Mosaic artwork can include rough textural elements that would be impractical in architectural tiling such as a shower wall, which needs to be smooth for cleaning and safety. Note that smooth does not mean flat. You can have textural elements in an architectural surface, but they need to be rounded and not jagged. (Cheese-grater walls in the shower or even your hallway would be problematic.)
For the past few months or more, I have been meaning to create a mosaic which uses cut pieces of tile mounted on their side so that I could demonstrate how a “hand-cut” smalti look and feel could be created with ordinary molded mosaic tile, which is significantly cheaper than smalti. But work and other art projects kept getting in the way, until finally one day out of the blue artist Dee Ruff emails me some pictures of her work, and they illustrate exactly what I had in mind!
“We Are Stardust” Mosaic Side View by Artist Dee Ruff shows the beautiful texture and hand-cleaved look that can be had from ordinary molded tile.
“We Are Stardust Mosaic” by Artist Dee Ruff includes a “portal” (glass panel painted on the reverse side).
Mixed Media and Texture
“In the Garden” Mosaic by Dee Ruff features ceramic figures by Atlanta-based artist Martha Coursey.
“Nature” Mosaic by Dee Ruff includes a stained glass inset that matches the “color wash” gradient of the tile.
Dee’s “In the Garden” mosaic really caught my eye because I have always been drawn to mixed-media mosaics and mosaics where the work lines of the background interact with figurative elements in the foreground. This mosaic has both. Plus as a subtle color wash gradient in the background. Plus a hand-cleaved texture made from molded recycled glass tile that was cut and mounted on edge. (It was almost as if this mosaic were made to order for me. Imagine my surprise when Dee emailed it to me.)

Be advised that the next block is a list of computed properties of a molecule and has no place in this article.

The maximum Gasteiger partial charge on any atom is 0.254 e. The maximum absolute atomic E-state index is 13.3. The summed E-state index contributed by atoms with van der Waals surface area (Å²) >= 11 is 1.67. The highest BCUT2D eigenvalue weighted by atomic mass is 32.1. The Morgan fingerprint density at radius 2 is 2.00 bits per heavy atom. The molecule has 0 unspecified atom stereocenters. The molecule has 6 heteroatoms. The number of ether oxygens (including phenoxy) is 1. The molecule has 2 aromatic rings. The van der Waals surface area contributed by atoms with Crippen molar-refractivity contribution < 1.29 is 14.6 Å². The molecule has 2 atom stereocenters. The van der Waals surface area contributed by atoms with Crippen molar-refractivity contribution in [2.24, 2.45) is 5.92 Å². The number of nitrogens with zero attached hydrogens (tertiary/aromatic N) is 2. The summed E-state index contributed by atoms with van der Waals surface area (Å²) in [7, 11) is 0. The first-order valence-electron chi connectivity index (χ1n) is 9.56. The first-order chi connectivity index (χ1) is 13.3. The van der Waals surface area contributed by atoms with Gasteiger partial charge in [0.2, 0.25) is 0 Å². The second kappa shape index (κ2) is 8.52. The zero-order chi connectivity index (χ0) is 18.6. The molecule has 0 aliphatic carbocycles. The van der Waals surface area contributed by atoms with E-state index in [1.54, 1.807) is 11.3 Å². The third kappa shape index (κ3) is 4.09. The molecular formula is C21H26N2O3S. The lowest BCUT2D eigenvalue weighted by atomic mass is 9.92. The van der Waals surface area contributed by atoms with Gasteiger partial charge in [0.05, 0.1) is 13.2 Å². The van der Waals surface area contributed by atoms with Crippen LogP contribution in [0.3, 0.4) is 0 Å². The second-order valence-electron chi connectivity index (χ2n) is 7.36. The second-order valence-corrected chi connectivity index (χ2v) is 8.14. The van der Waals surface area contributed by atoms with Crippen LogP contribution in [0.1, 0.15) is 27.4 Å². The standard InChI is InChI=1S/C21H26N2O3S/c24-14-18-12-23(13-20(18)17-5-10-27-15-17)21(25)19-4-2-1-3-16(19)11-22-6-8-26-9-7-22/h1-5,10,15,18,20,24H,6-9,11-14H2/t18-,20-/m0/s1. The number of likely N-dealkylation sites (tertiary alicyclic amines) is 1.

Dee says “in the Garden” is one of her favorite pieces. Note that the flowers are made from ceramic figures by Atlanta-based artist Martha Coursey, who does amazing work. I like how the smooth glazed ceramic pieces contrast with the rough cleaved texture of the sky.
Backers, Substrates, and Mounting
Dee makes her panels from recycled expanded polystyrene (Styrofoam) covered in alkali-resistant fiberglass mesh and multiple coats of thinset mortar colored with concrete dye. The “hollow” core makes the substrates lightweight, and the skin of thinset and mesh makes them strong and tough (impact resistant). Dee says that she builds the mounting hardware directly into the skin so that it is anchored by layers of thinset reinforced by fiberglass mesh.
Dee uses the Wedi brand of hardware, but brass picture hanging rings sold by building material stores should work, provided you use the heavier gauges. Note that no mounting hardware will be strong enough if you hang them on a nail in drywall, which is weak and fails easily. Nails or screws for mosaics and paintings of any size should go through the drywall and into the stud inside the wall (use a stud finder) or in the crown molding at the top of the wall with a hooked rod hanging down.
Note the safest and most robust mounting system is probably the French cleat. See Natalija’s Instructions for French Cleat Mounting.
More Of Dee Ruff’s Art
Dee Ruff currently has work available at the The Mosaic Love Gallery in Jonesborough, Tennessee. Dee’s website is Black Cat Mosaics, and she has some interesting multimedia mosaics and collaborations online there.